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  • Writer's pictureJulie Love

Thank you!

Updated: Jan 4, 2023

From the Archive: November 2017

When we hear the word “feedback,” we tend to assume it’s criticism. We have to go out of our way to specify “positive feedback,” (or it’s passive-aggressive twin, “constructive criticism”). But it seems important to us to sort the comments we receive into good and bad, so that we can enjoy the good and merely endure the bad.

I get a lot of feedback in this job, from evaluations after in-service presentations to responses to my follow-up emails checking on consult issues. And I won’t lie, positive feedback feels great. I love it, warms my heart, brightens my day, all that good stuff. But I also really love negative feedback. It doesn’t feel great, but it IS great. When someone tells me what I’ve done wrong, it gives me the chance to fix it.

Too often, when we hear anything negative, we are thrown immediately into a defensive stance: I didn’t say that! Well, I didn’t mean it! They misunderstood me! We rush to reassure ourselves, rush to make ourselves feel better. The complainer missed the point, they don’t see the big picture, or they let their own internal agenda twist my words. They are wrong. Except they aren’t – they are absolutely accurate about what they heard, regardless of what I said.

And they probably aren’t alone. No one feels good when they get negative feedback, and people generally don’t want to make others feel bad. So people usually avoid giving negative feedback. For any one person who misheard me and told me about it, there could be ten people who heard the same inaccurate message, but didn’t tell me.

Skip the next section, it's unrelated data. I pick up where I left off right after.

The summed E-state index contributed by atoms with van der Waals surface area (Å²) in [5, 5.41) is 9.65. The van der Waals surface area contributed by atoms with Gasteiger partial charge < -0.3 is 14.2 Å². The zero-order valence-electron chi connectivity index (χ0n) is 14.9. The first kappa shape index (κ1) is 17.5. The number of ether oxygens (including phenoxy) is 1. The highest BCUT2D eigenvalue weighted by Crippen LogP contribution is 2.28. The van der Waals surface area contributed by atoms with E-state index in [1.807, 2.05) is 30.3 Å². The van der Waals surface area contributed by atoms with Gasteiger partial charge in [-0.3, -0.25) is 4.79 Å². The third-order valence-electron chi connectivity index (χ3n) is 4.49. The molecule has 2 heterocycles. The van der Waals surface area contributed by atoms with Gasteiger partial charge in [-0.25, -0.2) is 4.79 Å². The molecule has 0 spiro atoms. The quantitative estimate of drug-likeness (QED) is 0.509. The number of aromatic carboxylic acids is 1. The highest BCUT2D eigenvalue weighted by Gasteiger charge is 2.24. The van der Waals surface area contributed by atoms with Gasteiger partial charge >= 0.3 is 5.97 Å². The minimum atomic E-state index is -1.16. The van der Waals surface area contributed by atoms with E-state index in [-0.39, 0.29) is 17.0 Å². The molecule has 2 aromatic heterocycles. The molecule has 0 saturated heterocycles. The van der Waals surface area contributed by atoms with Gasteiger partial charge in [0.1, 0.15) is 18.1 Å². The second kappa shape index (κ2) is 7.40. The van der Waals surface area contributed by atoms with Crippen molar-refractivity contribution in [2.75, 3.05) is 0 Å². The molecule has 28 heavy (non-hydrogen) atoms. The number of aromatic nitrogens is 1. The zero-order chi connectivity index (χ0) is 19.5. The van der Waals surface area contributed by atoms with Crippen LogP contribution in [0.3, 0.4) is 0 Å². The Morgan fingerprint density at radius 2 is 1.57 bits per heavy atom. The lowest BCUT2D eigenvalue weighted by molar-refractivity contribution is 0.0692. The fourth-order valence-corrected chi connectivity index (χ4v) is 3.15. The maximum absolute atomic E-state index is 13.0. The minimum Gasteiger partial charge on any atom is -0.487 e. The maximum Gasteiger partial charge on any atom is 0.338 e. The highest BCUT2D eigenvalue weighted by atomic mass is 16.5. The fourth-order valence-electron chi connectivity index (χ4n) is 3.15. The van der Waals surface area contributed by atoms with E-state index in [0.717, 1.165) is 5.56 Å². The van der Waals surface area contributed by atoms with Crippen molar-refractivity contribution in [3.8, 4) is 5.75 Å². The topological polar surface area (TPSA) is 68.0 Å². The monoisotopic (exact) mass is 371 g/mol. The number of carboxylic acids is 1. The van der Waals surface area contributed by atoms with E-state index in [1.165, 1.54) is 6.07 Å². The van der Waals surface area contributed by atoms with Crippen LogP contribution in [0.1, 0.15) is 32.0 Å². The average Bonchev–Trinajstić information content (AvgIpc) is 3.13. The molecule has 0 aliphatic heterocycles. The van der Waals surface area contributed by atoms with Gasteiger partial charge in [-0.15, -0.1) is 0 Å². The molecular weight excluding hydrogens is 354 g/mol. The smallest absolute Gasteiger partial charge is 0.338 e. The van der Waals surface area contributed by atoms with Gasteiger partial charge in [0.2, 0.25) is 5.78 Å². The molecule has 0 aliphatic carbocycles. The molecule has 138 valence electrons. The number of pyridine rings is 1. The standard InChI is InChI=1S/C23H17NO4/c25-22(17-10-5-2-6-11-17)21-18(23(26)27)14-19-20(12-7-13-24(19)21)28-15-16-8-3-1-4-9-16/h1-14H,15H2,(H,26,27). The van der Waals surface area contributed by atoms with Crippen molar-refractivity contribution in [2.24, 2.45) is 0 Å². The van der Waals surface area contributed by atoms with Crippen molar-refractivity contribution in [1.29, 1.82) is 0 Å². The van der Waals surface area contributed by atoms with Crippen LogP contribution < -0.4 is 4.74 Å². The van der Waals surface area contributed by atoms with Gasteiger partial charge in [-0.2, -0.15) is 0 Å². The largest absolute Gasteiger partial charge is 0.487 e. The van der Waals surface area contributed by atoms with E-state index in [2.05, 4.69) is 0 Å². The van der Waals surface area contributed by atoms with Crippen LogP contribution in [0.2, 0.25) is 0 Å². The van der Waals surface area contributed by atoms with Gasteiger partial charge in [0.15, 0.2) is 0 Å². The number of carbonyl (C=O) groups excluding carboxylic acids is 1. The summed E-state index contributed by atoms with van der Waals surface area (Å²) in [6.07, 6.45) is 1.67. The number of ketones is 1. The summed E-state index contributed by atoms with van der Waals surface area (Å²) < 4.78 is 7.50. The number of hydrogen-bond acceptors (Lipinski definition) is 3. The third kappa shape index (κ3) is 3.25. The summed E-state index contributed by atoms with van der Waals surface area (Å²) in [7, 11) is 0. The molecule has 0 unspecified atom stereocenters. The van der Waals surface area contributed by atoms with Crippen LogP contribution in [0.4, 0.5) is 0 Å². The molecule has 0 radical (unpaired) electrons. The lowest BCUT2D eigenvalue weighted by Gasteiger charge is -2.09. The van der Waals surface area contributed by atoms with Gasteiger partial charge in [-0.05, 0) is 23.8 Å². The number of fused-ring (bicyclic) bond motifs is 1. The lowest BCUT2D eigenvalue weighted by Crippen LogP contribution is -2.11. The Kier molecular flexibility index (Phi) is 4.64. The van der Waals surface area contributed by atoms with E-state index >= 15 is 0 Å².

To the person who recently wrote on an evaluation that they were upset by what I said in my in-service: Thank you! It’s really hard to get criticized and respond with gratitude, but give it a try. Start with the assumption that you and the complainer share a goal: for you to do this task well. In my case, for me to convey the information in a manner which is accurate and promotes respect and compassion for those who struggle with mental and emotional issues. If someone heard my words as offensive, I clearly missed my goal. When they tell me about it, I have the chance to rework that portion of the presentation, to clarify and emphasize the point I want to make, and avoid making one I didn’t mean to. And by expressing gratitude for this opportunity, I hopefully reduce the “but I don’t want to make them feel bad” inhibition that could leave my future errors uncorrected.

So keep the feedback coming – both bad and good. I really do like them both.

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